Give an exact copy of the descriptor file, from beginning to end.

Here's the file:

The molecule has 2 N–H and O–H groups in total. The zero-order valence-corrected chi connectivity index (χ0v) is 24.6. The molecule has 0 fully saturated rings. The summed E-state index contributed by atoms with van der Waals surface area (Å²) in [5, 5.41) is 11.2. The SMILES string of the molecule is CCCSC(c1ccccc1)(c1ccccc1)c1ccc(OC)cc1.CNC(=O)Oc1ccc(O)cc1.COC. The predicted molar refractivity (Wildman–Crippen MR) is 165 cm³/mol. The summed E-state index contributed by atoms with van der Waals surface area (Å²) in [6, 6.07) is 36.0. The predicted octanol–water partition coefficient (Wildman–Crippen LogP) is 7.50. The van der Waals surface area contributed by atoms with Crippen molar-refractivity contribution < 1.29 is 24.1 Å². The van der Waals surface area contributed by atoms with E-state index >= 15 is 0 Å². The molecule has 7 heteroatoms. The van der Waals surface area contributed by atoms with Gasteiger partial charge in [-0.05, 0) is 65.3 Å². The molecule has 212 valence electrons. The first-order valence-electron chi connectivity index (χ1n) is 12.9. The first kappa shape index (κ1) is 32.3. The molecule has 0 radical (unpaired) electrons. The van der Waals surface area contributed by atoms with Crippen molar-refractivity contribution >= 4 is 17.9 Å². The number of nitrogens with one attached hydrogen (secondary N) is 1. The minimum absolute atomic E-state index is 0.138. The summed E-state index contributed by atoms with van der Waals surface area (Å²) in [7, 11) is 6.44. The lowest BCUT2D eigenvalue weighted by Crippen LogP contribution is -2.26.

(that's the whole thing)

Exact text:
The molecule has 2 N–H and O–H groups in total. The zero-order valence-corrected chi connectivity index (χ0v) is 24.6. The molecule has 0 fully saturated rings. The summed E-state index contributed by atoms with van der Waals surface area (Å²) in [5, 5.41) is 11.2. The SMILES string of the molecule is CCCSC(c1ccccc1)(c1ccccc1)c1ccc(OC)cc1.CNC(=O)Oc1ccc(O)cc1.COC. The predicted molar refractivity (Wildman–Crippen MR) is 165 cm³/mol. The summed E-state index contributed by atoms with van der Waals surface area (Å²) in [6, 6.07) is 36.0. The predicted octanol–water partition coefficient (Wildman–Crippen LogP) is 7.50. The van der Waals surface area contributed by atoms with Crippen molar-refractivity contribution < 1.29 is 24.1 Å². The van der Waals surface area contributed by atoms with E-state index >= 15 is 0 Å². The molecule has 7 heteroatoms. The van der Waals surface area contributed by atoms with Gasteiger partial charge in [-0.05, 0) is 65.3 Å². The molecule has 212 valence electrons. The first-order valence-electron chi connectivity index (χ1n) is 12.9. The first kappa shape index (κ1) is 32.3. The molecule has 0 radical (unpaired) electrons. The van der Waals surface area contributed by atoms with Crippen molar-refractivity contribution >= 4 is 17.9 Å². The number of nitrogens with one attached hydrogen (secondary N) is 1. The minimum absolute atomic E-state index is 0.138. The summed E-state index contributed by atoms with van der Waals surface area (Å²) in [7, 11) is 6.44. The lowest BCUT2D eigenvalue weighted by Crippen LogP contribution is -2.26.